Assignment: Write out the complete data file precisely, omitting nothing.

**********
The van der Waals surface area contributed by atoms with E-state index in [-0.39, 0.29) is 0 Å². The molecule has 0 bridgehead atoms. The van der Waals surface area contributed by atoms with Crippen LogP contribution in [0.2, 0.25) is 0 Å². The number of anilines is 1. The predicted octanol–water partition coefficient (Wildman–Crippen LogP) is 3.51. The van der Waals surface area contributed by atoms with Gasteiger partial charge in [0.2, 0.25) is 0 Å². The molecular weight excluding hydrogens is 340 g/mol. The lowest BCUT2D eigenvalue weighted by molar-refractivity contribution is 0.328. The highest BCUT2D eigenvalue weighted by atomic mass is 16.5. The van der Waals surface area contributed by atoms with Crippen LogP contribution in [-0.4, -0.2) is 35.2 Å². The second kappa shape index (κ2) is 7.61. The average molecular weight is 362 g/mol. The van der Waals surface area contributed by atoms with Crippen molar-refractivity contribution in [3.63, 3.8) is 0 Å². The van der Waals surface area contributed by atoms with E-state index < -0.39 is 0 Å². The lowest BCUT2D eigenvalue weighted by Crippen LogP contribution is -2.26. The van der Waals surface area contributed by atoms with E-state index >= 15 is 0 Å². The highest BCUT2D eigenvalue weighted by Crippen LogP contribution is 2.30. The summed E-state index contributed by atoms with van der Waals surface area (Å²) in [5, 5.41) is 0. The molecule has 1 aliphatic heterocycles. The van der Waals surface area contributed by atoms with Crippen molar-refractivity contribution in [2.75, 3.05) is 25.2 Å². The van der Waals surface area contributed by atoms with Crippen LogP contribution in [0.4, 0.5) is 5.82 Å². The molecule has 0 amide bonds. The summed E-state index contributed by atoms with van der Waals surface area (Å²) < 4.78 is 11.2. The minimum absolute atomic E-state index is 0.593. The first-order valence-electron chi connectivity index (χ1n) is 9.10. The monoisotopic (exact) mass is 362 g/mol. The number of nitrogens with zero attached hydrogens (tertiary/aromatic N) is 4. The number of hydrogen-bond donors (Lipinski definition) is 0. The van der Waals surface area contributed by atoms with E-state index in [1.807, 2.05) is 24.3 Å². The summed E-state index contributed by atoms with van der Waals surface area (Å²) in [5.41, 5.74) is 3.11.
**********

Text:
The van der Waals surface area contributed by atoms with E-state index in [-0.39, 0.29) is 0 Å². The molecule has 0 bridgehead atoms. The van der Waals surface area contributed by atoms with Crippen LogP contribution in [0.2, 0.25) is 0 Å². The number of anilines is 1. The predicted octanol–water partition coefficient (Wildman–Crippen LogP) is 3.51. The van der Waals surface area contributed by atoms with Gasteiger partial charge in [0.2, 0.25) is 0 Å². The molecular weight excluding hydrogens is 340 g/mol. The lowest BCUT2D eigenvalue weighted by molar-refractivity contribution is 0.328. The highest BCUT2D eigenvalue weighted by atomic mass is 16.5. The van der Waals surface area contributed by atoms with Crippen LogP contribution in [-0.4, -0.2) is 35.2 Å². The second kappa shape index (κ2) is 7.61. The average molecular weight is 362 g/mol. The van der Waals surface area contributed by atoms with Crippen molar-refractivity contribution in [3.63, 3.8) is 0 Å². The van der Waals surface area contributed by atoms with E-state index < -0.39 is 0 Å². The lowest BCUT2D eigenvalue weighted by Crippen LogP contribution is -2.26. The van der Waals surface area contributed by atoms with E-state index >= 15 is 0 Å². The highest BCUT2D eigenvalue weighted by Crippen LogP contribution is 2.30. The summed E-state index contributed by atoms with van der Waals surface area (Å²) in [5, 5.41) is 0. The molecule has 1 aliphatic heterocycles. The van der Waals surface area contributed by atoms with Crippen molar-refractivity contribution in [2.75, 3.05) is 25.2 Å². The van der Waals surface area contributed by atoms with Crippen LogP contribution in [0.4, 0.5) is 5.82 Å². The molecule has 0 amide bonds. The summed E-state index contributed by atoms with van der Waals surface area (Å²) < 4.78 is 11.2. The minimum absolute atomic E-state index is 0.593. The first-order valence-electron chi connectivity index (χ1n) is 9.10. The monoisotopic (exact) mass is 362 g/mol. The number of nitrogens with zero attached hydrogens (tertiary/aromatic N) is 4. The number of hydrogen-bond donors (Lipinski definition) is 0. The van der Waals surface area contributed by atoms with E-state index in [1.807, 2.05) is 24.3 Å². The summed E-state index contributed by atoms with van der Waals surface area (Å²) in [5.41, 5.74) is 3.11.